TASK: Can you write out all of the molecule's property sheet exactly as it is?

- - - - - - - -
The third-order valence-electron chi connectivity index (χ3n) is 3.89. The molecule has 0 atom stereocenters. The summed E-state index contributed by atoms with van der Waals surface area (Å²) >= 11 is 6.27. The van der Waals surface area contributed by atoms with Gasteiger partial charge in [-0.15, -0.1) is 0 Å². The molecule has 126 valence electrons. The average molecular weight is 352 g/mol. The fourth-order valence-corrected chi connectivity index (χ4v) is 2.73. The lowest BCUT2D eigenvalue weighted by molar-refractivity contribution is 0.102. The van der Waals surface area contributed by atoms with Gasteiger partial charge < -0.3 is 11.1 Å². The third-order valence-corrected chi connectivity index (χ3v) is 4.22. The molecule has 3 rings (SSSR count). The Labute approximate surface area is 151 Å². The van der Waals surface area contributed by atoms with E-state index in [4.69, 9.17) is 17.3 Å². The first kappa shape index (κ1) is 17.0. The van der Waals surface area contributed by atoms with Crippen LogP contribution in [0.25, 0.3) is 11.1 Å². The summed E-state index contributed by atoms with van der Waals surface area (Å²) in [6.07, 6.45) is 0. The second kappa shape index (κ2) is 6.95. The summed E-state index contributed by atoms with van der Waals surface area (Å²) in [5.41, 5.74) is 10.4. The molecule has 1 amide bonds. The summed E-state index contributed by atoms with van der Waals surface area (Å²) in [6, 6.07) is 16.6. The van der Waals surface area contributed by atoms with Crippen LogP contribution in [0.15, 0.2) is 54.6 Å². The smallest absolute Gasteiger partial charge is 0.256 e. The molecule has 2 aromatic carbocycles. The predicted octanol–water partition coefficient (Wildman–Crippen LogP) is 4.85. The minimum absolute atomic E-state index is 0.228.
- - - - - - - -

The third-order valence-electron chi connectivity index (χ3n) is 3.89. The molecule has 0 atom stereocenters. The summed E-state index contributed by atoms with van der Waals surface area (Å²) >= 11 is 6.27. The van der Waals surface area contributed by atoms with Gasteiger partial charge in [-0.15, -0.1) is 0 Å². The molecule has 126 valence electrons. The average molecular weight is 352 g/mol. The fourth-order valence-corrected chi connectivity index (χ4v) is 2.73. The lowest BCUT2D eigenvalue weighted by molar-refractivity contribution is 0.102. The van der Waals surface area contributed by atoms with Gasteiger partial charge < -0.3 is 11.1 Å². The third-order valence-corrected chi connectivity index (χ3v) is 4.22. The molecule has 3 rings (SSSR count). The Labute approximate surface area is 151 Å². The van der Waals surface area contributed by atoms with E-state index in [4.69, 9.17) is 17.3 Å². The first kappa shape index (κ1) is 17.0. The van der Waals surface area contributed by atoms with Crippen LogP contribution in [0.25, 0.3) is 11.1 Å². The summed E-state index contributed by atoms with van der Waals surface area (Å²) in [6.07, 6.45) is 0. The second kappa shape index (κ2) is 6.95. The summed E-state index contributed by atoms with van der Waals surface area (Å²) in [5.41, 5.74) is 10.4. The molecule has 1 amide bonds. The summed E-state index contributed by atoms with van der Waals surface area (Å²) in [6, 6.07) is 16.6. The van der Waals surface area contributed by atoms with Crippen LogP contribution in [0.15, 0.2) is 54.6 Å². The smallest absolute Gasteiger partial charge is 0.256 e. The molecule has 2 aromatic carbocycles. The predicted octanol–water partition coefficient (Wildman–Crippen LogP) is 4.85. The minimum absolute atomic E-state index is 0.228.